These “visitors” rate the success of their day by how much free stuff they can gather. A booth beggar’s first question is usually something like, “What are you giving away?” or “Are these free?” Experienced and professional booth beggars know what to say to get what they want. They know they stand a better chance of getting something for free if they appear to be qualified so they’ll say they’re the decision-maker, they want to buy now, they have money, etc. They’ll also ask for multiple items for their multiple children.
Most of the healthcare shows I work at don’t give anything away. At pharma shows it’s just about illegal. So there are no issues about handling booth beggars. But for other shows that still allow it and for the exhibitors doing give-aways, here are some tips on handling booth beggars. First, don’t waste your staffs time administering a give-away. Do it at the info or reception counter. Second, get something in return for your give-away. Treat it like a barter. Ask for a badge scan, ask about what they do or their interest level in your products or services, or at the very least, ask them what booth they’re at. This could really stump them as experienced booth beggars just look at counters, not at signs.
If they ask for multiple items, give them one now and then ask them to return at the end of the show at which time, if you have any left, you’ll give them another one or two. It’s perfectly acceptable to tell any booth beggar asking for multiple items that you are trying to get your give-away item into as many different hands as possible as it is advertising and promotion for you. If the booth beggars says they want three items for their three children, ask to see pictures.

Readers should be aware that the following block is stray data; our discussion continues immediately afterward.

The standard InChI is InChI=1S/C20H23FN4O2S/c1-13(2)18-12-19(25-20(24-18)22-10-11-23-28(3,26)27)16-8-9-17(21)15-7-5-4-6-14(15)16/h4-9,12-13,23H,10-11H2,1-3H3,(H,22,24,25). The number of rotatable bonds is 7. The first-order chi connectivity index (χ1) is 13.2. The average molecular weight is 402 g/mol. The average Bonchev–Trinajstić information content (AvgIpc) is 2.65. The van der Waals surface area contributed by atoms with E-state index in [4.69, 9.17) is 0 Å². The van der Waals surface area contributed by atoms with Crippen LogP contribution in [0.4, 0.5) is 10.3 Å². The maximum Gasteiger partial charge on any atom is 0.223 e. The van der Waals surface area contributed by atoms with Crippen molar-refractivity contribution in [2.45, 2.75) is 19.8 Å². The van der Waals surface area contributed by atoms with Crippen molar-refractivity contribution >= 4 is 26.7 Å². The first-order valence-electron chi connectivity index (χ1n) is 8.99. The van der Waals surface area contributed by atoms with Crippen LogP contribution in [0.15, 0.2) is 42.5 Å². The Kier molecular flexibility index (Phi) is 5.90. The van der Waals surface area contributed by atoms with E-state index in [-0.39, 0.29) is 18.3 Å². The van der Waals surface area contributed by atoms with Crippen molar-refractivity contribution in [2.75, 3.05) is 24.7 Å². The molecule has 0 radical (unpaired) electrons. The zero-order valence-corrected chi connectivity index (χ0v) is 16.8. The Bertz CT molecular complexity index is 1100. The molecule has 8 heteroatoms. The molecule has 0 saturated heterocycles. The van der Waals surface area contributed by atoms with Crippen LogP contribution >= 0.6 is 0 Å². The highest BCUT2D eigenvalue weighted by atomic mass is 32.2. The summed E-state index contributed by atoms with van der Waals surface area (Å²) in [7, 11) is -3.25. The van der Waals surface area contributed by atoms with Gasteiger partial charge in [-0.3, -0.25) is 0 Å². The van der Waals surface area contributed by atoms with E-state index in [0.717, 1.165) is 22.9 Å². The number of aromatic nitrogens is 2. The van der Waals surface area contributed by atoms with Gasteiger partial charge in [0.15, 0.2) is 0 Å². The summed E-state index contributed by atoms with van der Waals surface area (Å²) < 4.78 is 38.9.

Finally, don’t waste your time or make a customer service issue out of dealing with booth beggars. Save that for your biggest customers.
Competitive Intelligence Gatherers
Usually this is a person from a competing exhibitor. If they’re ethical, they’ll have their own real badge displayed and they’ll just walk right in your booth and start looking around. Many are very open about being a competitor and it’s up to your exhibit staff to explain to them that your booth is not a place for competitors and to politely escort them out. Or they can ask the competitor if they are there to drop off their résumé or if they’d like to meet with you later in their booth.